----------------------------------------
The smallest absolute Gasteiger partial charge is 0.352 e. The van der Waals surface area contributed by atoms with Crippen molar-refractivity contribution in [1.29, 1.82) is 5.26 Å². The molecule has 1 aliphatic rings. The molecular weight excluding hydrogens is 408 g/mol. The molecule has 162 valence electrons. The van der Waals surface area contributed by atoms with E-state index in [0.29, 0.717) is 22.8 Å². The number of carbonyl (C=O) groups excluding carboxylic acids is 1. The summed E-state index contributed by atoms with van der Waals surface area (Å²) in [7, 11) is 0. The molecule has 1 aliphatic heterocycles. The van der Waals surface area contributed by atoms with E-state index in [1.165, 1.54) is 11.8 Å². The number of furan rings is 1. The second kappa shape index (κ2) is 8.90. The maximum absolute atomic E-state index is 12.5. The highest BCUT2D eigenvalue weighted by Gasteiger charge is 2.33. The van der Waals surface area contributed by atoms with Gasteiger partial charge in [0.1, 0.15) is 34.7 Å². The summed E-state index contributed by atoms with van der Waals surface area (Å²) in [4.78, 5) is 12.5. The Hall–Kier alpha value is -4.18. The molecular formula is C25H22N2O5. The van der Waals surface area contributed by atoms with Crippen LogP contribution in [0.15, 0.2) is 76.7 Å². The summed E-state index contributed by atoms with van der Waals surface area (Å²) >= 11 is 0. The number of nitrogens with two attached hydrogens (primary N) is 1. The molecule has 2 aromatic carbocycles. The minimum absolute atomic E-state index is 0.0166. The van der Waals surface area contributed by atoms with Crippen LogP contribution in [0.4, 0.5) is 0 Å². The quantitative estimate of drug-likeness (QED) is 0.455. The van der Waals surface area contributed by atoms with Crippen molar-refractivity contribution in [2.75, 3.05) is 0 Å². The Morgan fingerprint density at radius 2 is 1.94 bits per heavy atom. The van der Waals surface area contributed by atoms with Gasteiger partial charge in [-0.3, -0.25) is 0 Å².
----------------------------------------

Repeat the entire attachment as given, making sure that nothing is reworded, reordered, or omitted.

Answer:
The smallest absolute Gasteiger partial charge is 0.352 e. The van der Waals surface area contributed by atoms with Crippen molar-refractivity contribution in [1.29, 1.82) is 5.26 Å². The molecule has 1 aliphatic rings. The molecular weight excluding hydrogens is 408 g/mol. The molecule has 162 valence electrons. The van der Waals surface area contributed by atoms with E-state index in [0.29, 0.717) is 22.8 Å². The number of carbonyl (C=O) groups excluding carboxylic acids is 1. The summed E-state index contributed by atoms with van der Waals surface area (Å²) in [7, 11) is 0. The molecule has 1 aliphatic heterocycles. The van der Waals surface area contributed by atoms with E-state index in [1.165, 1.54) is 11.8 Å². The number of furan rings is 1. The second kappa shape index (κ2) is 8.90. The maximum absolute atomic E-state index is 12.5. The highest BCUT2D eigenvalue weighted by Gasteiger charge is 2.33. The van der Waals surface area contributed by atoms with Gasteiger partial charge in [0.1, 0.15) is 34.7 Å². The summed E-state index contributed by atoms with van der Waals surface area (Å²) in [4.78, 5) is 12.5. The Hall–Kier alpha value is -4.18. The molecular formula is C25H22N2O5. The van der Waals surface area contributed by atoms with Crippen LogP contribution in [0.15, 0.2) is 76.7 Å². The summed E-state index contributed by atoms with van der Waals surface area (Å²) >= 11 is 0. The number of nitrogens with two attached hydrogens (primary N) is 1. The molecule has 2 aromatic carbocycles. The minimum absolute atomic E-state index is 0.0166. The van der Waals surface area contributed by atoms with Crippen LogP contribution in [0.4, 0.5) is 0 Å². The quantitative estimate of drug-likeness (QED) is 0.455. The van der Waals surface area contributed by atoms with Crippen molar-refractivity contribution in [2.75, 3.05) is 0 Å². The Morgan fingerprint density at radius 2 is 1.94 bits per heavy atom. The van der Waals surface area contributed by atoms with Gasteiger partial charge in [-0.3, -0.25) is 0 Å².